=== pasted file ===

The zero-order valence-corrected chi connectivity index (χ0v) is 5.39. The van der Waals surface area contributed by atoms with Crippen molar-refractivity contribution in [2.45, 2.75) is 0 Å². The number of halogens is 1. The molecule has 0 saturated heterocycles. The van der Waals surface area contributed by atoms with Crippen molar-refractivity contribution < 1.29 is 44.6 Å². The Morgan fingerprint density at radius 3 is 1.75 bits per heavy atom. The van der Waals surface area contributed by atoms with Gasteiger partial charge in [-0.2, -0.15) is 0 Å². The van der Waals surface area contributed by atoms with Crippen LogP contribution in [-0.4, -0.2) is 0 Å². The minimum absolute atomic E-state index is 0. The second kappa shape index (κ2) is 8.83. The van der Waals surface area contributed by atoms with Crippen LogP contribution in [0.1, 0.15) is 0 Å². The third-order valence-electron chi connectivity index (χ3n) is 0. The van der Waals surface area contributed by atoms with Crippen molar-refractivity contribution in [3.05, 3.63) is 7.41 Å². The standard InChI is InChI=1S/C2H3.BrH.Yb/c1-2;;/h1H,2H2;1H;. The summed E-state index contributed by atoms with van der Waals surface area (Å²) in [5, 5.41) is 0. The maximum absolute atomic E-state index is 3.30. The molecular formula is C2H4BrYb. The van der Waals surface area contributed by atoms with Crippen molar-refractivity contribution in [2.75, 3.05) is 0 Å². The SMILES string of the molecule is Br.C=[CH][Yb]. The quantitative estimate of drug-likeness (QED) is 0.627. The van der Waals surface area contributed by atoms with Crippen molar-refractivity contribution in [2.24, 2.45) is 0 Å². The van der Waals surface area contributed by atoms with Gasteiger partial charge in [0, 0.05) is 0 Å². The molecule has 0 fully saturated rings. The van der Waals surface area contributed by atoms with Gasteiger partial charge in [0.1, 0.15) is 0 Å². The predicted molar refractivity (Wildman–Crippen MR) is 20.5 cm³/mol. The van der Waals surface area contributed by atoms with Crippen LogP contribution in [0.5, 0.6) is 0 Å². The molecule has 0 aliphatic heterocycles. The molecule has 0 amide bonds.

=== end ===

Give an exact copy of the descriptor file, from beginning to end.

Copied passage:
The zero-order valence-corrected chi connectivity index (χ0v) is 5.39. The van der Waals surface area contributed by atoms with Crippen molar-refractivity contribution in [2.45, 2.75) is 0 Å². The number of halogens is 1. The molecule has 0 saturated heterocycles. The van der Waals surface area contributed by atoms with Crippen molar-refractivity contribution < 1.29 is 44.6 Å². The Morgan fingerprint density at radius 3 is 1.75 bits per heavy atom. The van der Waals surface area contributed by atoms with Gasteiger partial charge in [-0.2, -0.15) is 0 Å². The van der Waals surface area contributed by atoms with Crippen LogP contribution in [-0.4, -0.2) is 0 Å². The minimum absolute atomic E-state index is 0. The second kappa shape index (κ2) is 8.83. The van der Waals surface area contributed by atoms with Crippen LogP contribution in [0.1, 0.15) is 0 Å². The third-order valence-electron chi connectivity index (χ3n) is 0. The van der Waals surface area contributed by atoms with Crippen molar-refractivity contribution in [3.05, 3.63) is 7.41 Å². The standard InChI is InChI=1S/C2H3.BrH.Yb/c1-2;;/h1H,2H2;1H;. The summed E-state index contributed by atoms with van der Waals surface area (Å²) in [5, 5.41) is 0. The maximum absolute atomic E-state index is 3.30. The molecular formula is C2H4BrYb. The van der Waals surface area contributed by atoms with Crippen molar-refractivity contribution in [2.75, 3.05) is 0 Å². The SMILES string of the molecule is Br.C=[CH][Yb]. The quantitative estimate of drug-likeness (QED) is 0.627. The van der Waals surface area contributed by atoms with Crippen molar-refractivity contribution in [2.24, 2.45) is 0 Å². The van der Waals surface area contributed by atoms with Gasteiger partial charge in [0, 0.05) is 0 Å². The molecule has 0 fully saturated rings. The van der Waals surface area contributed by atoms with Gasteiger partial charge in [0.1, 0.15) is 0 Å². The predicted molar refractivity (Wildman–Crippen MR) is 20.5 cm³/mol. The van der Waals surface area contributed by atoms with Crippen LogP contribution in [0.5, 0.6) is 0 Å². The molecule has 0 aliphatic heterocycles. The molecule has 0 amide bonds.